Stocks finished deep in the red on Monday as investors lost their appetite for equities after Israel's killing of the spiritual leader of the Palestinian Islamic group Hamas raised concerns about an upturn in terrorist activity.
The Dow Jones industrial average lost 121.9 points, or 1.2%, to 10,064.75. The broader Standard & Poor's 500-stock index declined 14.34 points, or 1.29%, to 1,095.44. The Nasdaq composite index shed 30.56 points, or 1.57%, to 1,909.91.
Economic research group Informa Global Markets says market losses were broad-based, with few places to hide. Financials were hard-hit despite bonds yields dipping slightly. Airlines stocks were weak, and tech shares were broadly lower. However, some gold stocks rose with the price of the metal, while oil and drug stocks also gained ground.
Nearly 1.45 billion shares traded hands on the New York Stock Exchange, while volume on the Nasdaq was 1.98 billion shares.
"This marks another clear distribution day of big funds cutting exposure on heavier flows in an effort to protect first-quarter performance returns," says Informa. It notes that the Nasdaq has now corrected more than 10% from its January highs, with contrary market "fear" gauges finally moving into an oversold posture for the near term.
Early Monday, the spiritual leader of the Palestinian group Hamas, Sheik Ahmed Yassin, was killed by missiles fired from Israeli helicopters as he left dawn prayers at a mosque in Gaza, according to news reports. Palestinians reacted with calls for revenge, while Israeli officials said they plan to keep their new campaign against Palestinian militants, sparking concerns of more violence to come.
Political uncertainty was not limited to the Middle East. The Taiwan stock market plunged 7% Monday following large protests over the results of that nation's bitterly contested Presidential election.
Back on Wall Street, Wal-Mart Stores (WMT), the world's largest retailer, said it still sees hitting the high end of its forecast for a 4% to 6% rise in March sales at stores open at least a year.
Walgreen (WAG), the largest U.S. drugstore chain, posted 17% higher quarterly profit on strong demand for prescription drugs.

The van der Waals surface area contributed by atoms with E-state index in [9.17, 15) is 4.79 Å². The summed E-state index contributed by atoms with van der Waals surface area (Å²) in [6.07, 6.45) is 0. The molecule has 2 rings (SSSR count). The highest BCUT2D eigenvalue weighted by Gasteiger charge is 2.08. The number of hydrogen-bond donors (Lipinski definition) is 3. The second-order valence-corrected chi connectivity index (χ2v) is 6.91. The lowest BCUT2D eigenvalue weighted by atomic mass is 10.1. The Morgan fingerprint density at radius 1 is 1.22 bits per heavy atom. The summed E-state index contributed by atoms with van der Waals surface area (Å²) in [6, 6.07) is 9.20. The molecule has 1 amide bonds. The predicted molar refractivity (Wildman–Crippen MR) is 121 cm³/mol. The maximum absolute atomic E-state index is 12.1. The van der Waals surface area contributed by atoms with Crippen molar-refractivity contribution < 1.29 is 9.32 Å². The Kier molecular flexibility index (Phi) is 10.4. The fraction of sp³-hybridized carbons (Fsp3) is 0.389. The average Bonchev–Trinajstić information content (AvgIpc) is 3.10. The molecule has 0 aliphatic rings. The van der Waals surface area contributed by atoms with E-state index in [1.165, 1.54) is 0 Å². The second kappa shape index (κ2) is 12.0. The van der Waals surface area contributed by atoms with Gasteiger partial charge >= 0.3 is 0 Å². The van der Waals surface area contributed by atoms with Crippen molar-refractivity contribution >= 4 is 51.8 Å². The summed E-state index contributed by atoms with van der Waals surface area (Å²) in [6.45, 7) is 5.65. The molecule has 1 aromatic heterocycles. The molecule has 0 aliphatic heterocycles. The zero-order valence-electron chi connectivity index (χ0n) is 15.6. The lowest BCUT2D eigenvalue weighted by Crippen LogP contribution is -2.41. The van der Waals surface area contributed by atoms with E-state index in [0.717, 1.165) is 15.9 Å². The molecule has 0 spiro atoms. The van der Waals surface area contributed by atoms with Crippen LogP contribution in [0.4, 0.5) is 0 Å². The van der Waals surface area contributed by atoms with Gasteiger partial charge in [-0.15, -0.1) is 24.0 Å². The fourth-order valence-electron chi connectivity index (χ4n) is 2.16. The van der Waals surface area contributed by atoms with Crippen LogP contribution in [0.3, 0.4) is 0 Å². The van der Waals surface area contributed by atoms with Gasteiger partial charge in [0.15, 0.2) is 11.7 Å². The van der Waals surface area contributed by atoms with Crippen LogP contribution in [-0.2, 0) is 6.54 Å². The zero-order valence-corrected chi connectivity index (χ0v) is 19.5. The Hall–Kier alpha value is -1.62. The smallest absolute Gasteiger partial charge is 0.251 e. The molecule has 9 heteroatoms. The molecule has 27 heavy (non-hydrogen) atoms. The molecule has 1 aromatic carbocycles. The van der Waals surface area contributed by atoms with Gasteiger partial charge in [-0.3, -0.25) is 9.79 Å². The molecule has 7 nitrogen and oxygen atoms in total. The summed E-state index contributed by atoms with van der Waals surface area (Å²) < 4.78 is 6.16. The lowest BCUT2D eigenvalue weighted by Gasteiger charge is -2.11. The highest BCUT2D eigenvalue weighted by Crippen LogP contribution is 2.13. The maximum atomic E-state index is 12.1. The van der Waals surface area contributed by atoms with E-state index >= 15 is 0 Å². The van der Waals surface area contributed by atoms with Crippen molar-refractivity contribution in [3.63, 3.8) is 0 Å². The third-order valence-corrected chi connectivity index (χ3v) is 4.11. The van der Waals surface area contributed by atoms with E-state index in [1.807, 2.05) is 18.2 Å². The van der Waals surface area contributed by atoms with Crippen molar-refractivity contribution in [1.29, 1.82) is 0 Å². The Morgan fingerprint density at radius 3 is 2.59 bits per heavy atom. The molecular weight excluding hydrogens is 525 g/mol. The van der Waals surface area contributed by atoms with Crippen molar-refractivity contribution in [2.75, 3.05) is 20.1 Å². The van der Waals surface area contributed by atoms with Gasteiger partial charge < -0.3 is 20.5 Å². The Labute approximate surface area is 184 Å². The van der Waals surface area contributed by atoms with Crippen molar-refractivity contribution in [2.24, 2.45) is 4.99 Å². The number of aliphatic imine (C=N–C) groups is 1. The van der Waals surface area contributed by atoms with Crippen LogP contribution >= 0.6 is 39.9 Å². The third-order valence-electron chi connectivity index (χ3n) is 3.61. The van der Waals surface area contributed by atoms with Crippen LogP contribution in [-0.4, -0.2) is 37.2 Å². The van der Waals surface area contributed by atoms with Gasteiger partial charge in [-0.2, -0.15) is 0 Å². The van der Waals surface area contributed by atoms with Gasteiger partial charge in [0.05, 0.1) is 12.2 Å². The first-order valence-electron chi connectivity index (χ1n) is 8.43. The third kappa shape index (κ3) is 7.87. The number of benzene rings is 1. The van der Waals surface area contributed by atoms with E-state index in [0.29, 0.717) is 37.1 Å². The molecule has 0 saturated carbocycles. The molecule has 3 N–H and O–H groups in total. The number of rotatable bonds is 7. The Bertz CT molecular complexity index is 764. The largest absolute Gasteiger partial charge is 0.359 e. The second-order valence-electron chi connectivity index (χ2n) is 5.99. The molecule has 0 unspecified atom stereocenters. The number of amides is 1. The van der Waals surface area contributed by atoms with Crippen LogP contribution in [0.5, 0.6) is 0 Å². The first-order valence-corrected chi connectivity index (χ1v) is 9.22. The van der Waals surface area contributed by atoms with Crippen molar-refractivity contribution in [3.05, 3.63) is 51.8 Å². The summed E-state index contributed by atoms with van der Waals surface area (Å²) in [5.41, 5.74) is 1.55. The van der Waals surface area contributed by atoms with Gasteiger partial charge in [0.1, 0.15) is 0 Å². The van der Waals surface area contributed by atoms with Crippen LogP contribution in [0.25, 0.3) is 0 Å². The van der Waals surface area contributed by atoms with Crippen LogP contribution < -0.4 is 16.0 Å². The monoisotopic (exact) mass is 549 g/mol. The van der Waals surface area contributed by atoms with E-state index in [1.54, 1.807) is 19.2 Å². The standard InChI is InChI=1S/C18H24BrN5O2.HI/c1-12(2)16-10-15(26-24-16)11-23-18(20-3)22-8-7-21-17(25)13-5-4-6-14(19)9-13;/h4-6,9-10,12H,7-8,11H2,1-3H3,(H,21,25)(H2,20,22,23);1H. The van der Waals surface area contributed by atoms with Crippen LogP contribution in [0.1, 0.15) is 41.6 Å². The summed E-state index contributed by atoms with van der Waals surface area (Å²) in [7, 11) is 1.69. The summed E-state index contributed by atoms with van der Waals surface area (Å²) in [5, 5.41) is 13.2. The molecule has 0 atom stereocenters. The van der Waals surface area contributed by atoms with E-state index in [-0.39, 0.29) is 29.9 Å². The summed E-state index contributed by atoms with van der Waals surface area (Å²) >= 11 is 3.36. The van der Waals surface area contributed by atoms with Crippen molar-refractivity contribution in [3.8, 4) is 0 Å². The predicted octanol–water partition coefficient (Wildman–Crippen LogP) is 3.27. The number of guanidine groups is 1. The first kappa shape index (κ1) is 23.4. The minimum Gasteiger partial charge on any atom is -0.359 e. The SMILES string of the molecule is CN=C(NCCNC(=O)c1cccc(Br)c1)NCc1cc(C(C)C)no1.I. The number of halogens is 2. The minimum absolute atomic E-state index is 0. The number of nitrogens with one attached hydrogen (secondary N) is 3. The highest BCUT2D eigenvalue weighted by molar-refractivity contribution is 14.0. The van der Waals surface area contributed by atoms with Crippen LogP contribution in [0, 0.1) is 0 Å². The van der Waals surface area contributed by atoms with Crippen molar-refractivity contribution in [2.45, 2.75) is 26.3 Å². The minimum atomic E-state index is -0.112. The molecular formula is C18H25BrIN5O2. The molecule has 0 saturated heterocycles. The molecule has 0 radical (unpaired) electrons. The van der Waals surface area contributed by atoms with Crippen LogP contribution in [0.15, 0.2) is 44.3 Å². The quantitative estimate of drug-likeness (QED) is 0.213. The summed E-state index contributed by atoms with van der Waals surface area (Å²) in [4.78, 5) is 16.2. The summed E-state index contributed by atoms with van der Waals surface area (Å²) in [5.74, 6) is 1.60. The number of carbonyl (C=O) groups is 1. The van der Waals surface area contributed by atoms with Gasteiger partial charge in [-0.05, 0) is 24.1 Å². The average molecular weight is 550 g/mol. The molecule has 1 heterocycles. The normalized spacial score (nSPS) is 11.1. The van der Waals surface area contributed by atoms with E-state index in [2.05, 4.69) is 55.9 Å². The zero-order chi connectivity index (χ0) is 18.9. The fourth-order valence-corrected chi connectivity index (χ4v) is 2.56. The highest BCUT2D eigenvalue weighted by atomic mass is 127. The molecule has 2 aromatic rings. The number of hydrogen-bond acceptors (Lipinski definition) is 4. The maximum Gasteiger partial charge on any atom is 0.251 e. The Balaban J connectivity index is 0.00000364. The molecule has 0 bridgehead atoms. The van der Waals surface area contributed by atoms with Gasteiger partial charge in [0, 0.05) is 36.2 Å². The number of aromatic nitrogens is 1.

Carnival (CCL) the world's largest cruise operator, posted a big jump in quarterly profits as bookings and prices rebounded from the lows in early 2003 as the war in Iraq got under way.
Aerospace outfit Boeing (BA) was downgraded to neutral from outperform by investment bank Credit Suisse First Boston. The move hurt the Dow component.
Taiwan Semiconductor (TSM) traded lower on huge volume of almost 16 million shares. The company says it may cut spending by as much as half next year due to slower sales growth. The drop in the stock was also tied to the contested presidential election in Taiwan, says Standard & Poor's MarketScope.
The economic calendar is light until Wednesday, when traders will get word on durable goods orders, and new home sales.
Companies scheduled to report earnings results on Tuesday include Goldman Sachs (GS), Family Dollar Stores (FDO), McCormick & Co. (MKC), and Red Hat (RHAT).
Treasury prices grinded higher for much of the session, pushing the yield on the benchmark 10-year note down to 3.71%. An underlining bid was hard to shake in light of the heated geopolitical situation, says economic research outfit Informa Global Markets. The other moving force was a round of long-dated corporate supply. Ailing global stocks were also a plus for Treasuries.
While asset reallocation trades from balanced funds were suspected, trades were not confirmed until late in the session, which drove Treasuries to the highs of the session, says Informa. Technical buyers were forced in which drove up the volume and prices to the highs into the close.
European stock markets ended lower on Monday. London's Financial Times-Stock Exchange 100 index was off 83.90 points, or 1.90%, to 4,333.80 on worries that the Israeli assassination of Hamas founder will escalate terrorist activities in Middle East and the rest of world. Some 99 FTSE stocks were lower and 2 were higher on turnover of 707 million shares. British Airways was down on Middle East worries. Medisys was higher on plans to sell diabetes devices in the U.S.
In Paris, the CAC 40 lost 74.06 points, or 2.05%, to 3,539.22 after Chirac and the Raffarin government lost ground to socialists and far right in weekend regional elections. The political loss will make it difficult to cut government spending. Some 39 CAC stocks were down and 1 was higher on turnover of 37 million shares. Cap Gemini, Thomson, and Total stocks were among the stocks moving lower on the session.
Germany's DAX index was down 89.92 points, or 2.35%, to 3,729.23 on worries the the Middle East violence will escalate on killing of Hamas founder. Some 29 DAX stocks were down and 1 was up on turnover of 64 million shares. The Finance Ministry stated higher exports have not supported a pickup in consumer demand. Bayer AG was lower on plans to sell 4 billion euros in option and exchangeable bonds. Infineon Technologies was down on worries about Taiwan's political problems.
In Asia, the equity markets finished lower. The Nikkei 225 index fell 100 points, or 0.88%, to 11,318.51 amid heavy selling in domestic stocks, such as retailers, real estate, tech, and non-bank financial stocks. Sentiment was hurt by the post-election turmoil in Taiwan and a front-page report in Hong Kong's South China Morning Post that Beijing put the People's Liberation Army on combat alert, ready to attack Taiwan if the political crisis worsens.
In Hong Kong, the Hang Seng index slid 239.67 points, or 1.87%, to 12,550.91.